Also… I think it’s a BS move to dismiss someone’s criticism by calling them a troll- in fact, that’s trollish in itself since it’s basically an ad hominem. If you want to be “above the fray” then don’t join in the fray. If I thought some dude falsely harassed my girl friend I’d probably bring it up to if someone called them the nicest guy in comics. Besides, if someone stole from your table wouldn’t the proper thing be to call security and let them handle it.

Probably time to put the lid on this tempest in a teapot though I think there’s an important discussion somewhere underneath the Internet argument aspect of it.

Hey everyone! Come to Athens, Georgia’s FLUKE! Five dollar tables and the show’s in a large bar! Drink n’sell or trade comics! We may not be in a convention center, but you can sell your minis and down a bunch of PBR!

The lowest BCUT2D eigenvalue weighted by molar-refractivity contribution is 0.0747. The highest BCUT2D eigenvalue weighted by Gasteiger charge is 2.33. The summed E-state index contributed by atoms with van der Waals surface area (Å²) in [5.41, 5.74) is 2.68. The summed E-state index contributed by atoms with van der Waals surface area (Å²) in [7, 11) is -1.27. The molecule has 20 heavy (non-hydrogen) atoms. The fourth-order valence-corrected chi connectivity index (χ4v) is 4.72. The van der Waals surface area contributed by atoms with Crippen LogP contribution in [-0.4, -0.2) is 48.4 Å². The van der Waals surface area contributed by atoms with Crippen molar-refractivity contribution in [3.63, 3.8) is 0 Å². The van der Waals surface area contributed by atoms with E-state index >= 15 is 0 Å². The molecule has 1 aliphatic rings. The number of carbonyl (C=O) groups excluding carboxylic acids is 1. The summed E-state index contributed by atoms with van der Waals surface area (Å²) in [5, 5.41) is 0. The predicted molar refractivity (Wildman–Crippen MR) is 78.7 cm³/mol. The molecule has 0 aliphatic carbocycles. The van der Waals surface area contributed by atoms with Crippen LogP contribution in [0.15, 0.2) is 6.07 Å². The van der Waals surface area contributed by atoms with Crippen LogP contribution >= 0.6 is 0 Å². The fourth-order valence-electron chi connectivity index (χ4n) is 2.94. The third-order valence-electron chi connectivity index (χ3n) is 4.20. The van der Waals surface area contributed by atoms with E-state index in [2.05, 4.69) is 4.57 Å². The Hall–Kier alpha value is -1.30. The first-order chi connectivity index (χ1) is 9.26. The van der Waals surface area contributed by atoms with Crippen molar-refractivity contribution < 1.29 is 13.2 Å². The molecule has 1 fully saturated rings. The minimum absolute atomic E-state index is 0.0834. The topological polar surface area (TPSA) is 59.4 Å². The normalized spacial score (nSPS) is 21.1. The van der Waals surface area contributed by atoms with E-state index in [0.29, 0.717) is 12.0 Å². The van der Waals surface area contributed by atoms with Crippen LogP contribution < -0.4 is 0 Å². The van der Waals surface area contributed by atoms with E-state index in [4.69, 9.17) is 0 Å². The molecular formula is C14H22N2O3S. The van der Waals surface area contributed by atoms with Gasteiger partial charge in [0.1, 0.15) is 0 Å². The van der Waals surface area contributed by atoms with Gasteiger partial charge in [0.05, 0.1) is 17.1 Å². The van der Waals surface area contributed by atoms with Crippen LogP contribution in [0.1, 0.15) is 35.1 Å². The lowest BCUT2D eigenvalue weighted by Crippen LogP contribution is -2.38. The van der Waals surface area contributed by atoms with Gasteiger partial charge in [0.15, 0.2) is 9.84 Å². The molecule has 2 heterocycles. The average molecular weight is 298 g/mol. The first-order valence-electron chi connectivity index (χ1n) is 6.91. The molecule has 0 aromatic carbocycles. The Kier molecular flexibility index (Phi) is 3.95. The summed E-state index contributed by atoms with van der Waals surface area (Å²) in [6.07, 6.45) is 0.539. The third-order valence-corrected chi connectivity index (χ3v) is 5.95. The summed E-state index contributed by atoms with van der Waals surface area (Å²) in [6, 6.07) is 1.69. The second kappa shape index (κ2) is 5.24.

(Thanks Dustin- Also, Robert Newsome is the other head on the FLUKE hydra)

Oops! Sorry Patrick, I knew that too. Yes, Robert!

Joe you have to keep in mind that I wasn’t necessarily trashing MoCCA. And definitely not SPX–I just think they’re overpriced in terms of tables, maybe foolishly so going forward. I exhibit at SPX and pay the cost and suck it up and turn a profit. MoCCA at $400/table is too much for too little value, in a city that’s enormously expensive to… exist in.

This isn’t to say I’m against MoCCA or SPX or want to stamp them out or anything. I also think APE is too far away from me. I also don’t like chocolate ice cream. Viva le difference. And I definitely DO think there’s value in discussing this kind of stuff, both from a market perspective and just from a grousing-on-Twitter more casual way. The fact that Brandon has a beef with me doesn’t have anything to do with it. Even considering that Brandon’s beef is totally deserved–I DID falsely accuse his girlfriend of stealing, and not only that I did it in the rudest, stupidest, most idiotic and insensitive way possible. But that doesn’t have much to do with MoCCA or SPX.

As for me being the nicest guy in comics, I’m for sure not. So eat it.